ZERO would be a good guess.

Here’s why:

It would be a fair assumption most traditional karate dojo practice either Pinan or Heian kata, wouldn’t you agree?

If we look further at kata it’s apparent they were developed for defense with right side attacks first in mind. Think about the first move in any pinan/heian kata… you turn/move away from a right-handed attacker.

(A savvy reader might argue these right-handed attacks develop a strong left side defense. And I would agree… which is followed by a dominant right hand counter.)

In addition many of the finishing techniques/kiai points are made on the right side of the body. This holds true for almost every kata. This evidence reinforces karate is a right side dominant fighting system. 

Still need more convincing?

Try doing Pinan/Heian Godan as the mirror image of what you regularly practice. You’ll probably get through it, but not smoothly. There are certain techniques that you almost only ever apply with the right side of the body. And when you attempt the lefty version of these you’re bound to feel like a beginner all over.

Consider the kosa dachi/uraken kiai point in Pinan/Heian Godan, or the first move in Bassai Dai for example. How often do you practice these moves on the left side during kihon (basics) or bunkai (application) practice? I’m guessing not very often if at all.

The left photo shows the first kiai point in Pinan Godan. The right picture is a reverse image of the same technique.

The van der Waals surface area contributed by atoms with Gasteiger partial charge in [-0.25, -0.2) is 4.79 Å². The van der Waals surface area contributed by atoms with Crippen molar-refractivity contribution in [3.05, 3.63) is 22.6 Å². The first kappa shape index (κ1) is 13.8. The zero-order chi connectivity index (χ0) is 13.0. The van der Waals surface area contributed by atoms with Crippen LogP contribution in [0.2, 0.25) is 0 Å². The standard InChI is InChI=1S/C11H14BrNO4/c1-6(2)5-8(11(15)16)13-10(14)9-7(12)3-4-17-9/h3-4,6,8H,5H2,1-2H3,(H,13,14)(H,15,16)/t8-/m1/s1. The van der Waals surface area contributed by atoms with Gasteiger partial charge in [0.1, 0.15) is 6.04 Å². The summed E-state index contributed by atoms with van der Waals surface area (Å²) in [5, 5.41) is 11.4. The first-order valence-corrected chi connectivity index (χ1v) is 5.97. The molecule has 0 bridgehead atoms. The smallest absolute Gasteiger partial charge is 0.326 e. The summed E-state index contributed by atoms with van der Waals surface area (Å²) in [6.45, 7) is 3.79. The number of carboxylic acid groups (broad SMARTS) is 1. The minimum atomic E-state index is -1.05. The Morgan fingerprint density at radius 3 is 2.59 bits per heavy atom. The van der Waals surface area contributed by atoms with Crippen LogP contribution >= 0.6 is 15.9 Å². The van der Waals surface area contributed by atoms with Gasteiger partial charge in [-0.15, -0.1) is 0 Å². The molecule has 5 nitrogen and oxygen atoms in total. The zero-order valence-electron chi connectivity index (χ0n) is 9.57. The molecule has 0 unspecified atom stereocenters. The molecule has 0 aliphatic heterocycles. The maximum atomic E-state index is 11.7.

With all of this in mind, it becomes apparent why lefties tend to do quite well at karate since they already have the left side dominance as a natural ability. They learn through repetition to be proficient with their right. Often times they can hit just as hard with either side of the body, or perform difficult techniques on either side without much thought.

Makes sense, yes?

And if you’re a right-handed karate-ka, guess what? Your right will almost always be stronger and more coordinated no matter how much you practice both sides equally. It has the natural advantage already. So equal numbers of reps will keep it ahead of your left, less dominant side.

So what’s the solution?

In order to feel more coordinated on your weak side, a simple exercise would be to make a list of movements from kata for which you only practice the right side of the body. Take those movements and incorporate those directly into your kihon (basics) section of class and you’ll see a marked improvement in your students’ skill sets.

For example, from yoi dachi have your students step in (on your count) to kosa dachi and make uraken per the picture above. On the next count have them return to yoi dachi. On the next count they step in with the other side of the body. Repeat.

What other techniques can you think of to practice in this manner?

Post away!